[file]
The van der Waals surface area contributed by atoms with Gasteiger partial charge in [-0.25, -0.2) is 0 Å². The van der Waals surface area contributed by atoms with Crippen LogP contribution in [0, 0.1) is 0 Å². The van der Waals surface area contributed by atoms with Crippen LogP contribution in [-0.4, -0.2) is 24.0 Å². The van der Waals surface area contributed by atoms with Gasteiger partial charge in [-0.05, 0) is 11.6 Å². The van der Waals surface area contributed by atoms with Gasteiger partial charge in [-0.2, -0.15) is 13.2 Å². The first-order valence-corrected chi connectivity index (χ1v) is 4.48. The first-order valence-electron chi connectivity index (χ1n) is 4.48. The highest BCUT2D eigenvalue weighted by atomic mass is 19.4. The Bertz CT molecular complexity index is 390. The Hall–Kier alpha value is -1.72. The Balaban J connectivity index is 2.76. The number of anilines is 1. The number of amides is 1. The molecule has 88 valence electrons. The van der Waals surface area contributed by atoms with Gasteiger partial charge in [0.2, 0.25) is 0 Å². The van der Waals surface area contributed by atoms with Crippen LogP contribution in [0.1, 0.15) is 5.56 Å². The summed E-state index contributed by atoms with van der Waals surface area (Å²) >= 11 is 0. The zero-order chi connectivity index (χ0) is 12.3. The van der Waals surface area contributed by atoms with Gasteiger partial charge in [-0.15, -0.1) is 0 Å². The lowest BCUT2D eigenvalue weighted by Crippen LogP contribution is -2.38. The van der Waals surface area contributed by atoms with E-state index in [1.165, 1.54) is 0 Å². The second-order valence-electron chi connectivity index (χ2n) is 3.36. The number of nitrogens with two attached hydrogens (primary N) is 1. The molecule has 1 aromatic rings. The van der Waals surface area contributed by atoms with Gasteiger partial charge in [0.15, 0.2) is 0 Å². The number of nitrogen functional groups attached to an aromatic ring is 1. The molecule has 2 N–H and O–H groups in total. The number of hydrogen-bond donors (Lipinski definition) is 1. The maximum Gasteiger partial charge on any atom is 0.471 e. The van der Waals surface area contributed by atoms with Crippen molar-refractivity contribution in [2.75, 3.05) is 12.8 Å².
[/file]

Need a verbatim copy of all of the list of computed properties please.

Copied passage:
The van der Waals surface area contributed by atoms with Gasteiger partial charge in [-0.25, -0.2) is 0 Å². The van der Waals surface area contributed by atoms with Crippen LogP contribution in [0, 0.1) is 0 Å². The van der Waals surface area contributed by atoms with Crippen LogP contribution in [-0.4, -0.2) is 24.0 Å². The van der Waals surface area contributed by atoms with Gasteiger partial charge in [-0.05, 0) is 11.6 Å². The van der Waals surface area contributed by atoms with Gasteiger partial charge in [-0.2, -0.15) is 13.2 Å². The first-order valence-corrected chi connectivity index (χ1v) is 4.48. The first-order valence-electron chi connectivity index (χ1n) is 4.48. The highest BCUT2D eigenvalue weighted by atomic mass is 19.4. The Bertz CT molecular complexity index is 390. The Hall–Kier alpha value is -1.72. The Balaban J connectivity index is 2.76. The number of anilines is 1. The number of amides is 1. The molecule has 88 valence electrons. The van der Waals surface area contributed by atoms with Gasteiger partial charge in [0.2, 0.25) is 0 Å². The van der Waals surface area contributed by atoms with Crippen LogP contribution in [0.1, 0.15) is 5.56 Å². The summed E-state index contributed by atoms with van der Waals surface area (Å²) >= 11 is 0. The zero-order chi connectivity index (χ0) is 12.3. The van der Waals surface area contributed by atoms with Gasteiger partial charge in [-0.15, -0.1) is 0 Å². The lowest BCUT2D eigenvalue weighted by Crippen LogP contribution is -2.38. The van der Waals surface area contributed by atoms with E-state index in [1.165, 1.54) is 0 Å². The second-order valence-electron chi connectivity index (χ2n) is 3.36. The number of nitrogens with two attached hydrogens (primary N) is 1. The molecule has 1 aromatic rings. The van der Waals surface area contributed by atoms with Gasteiger partial charge in [0.15, 0.2) is 0 Å². The number of nitrogen functional groups attached to an aromatic ring is 1. The molecule has 2 N–H and O–H groups in total. The number of hydrogen-bond donors (Lipinski definition) is 1. The maximum Gasteiger partial charge on any atom is 0.471 e. The van der Waals surface area contributed by atoms with Crippen molar-refractivity contribution in [2.75, 3.05) is 12.8 Å².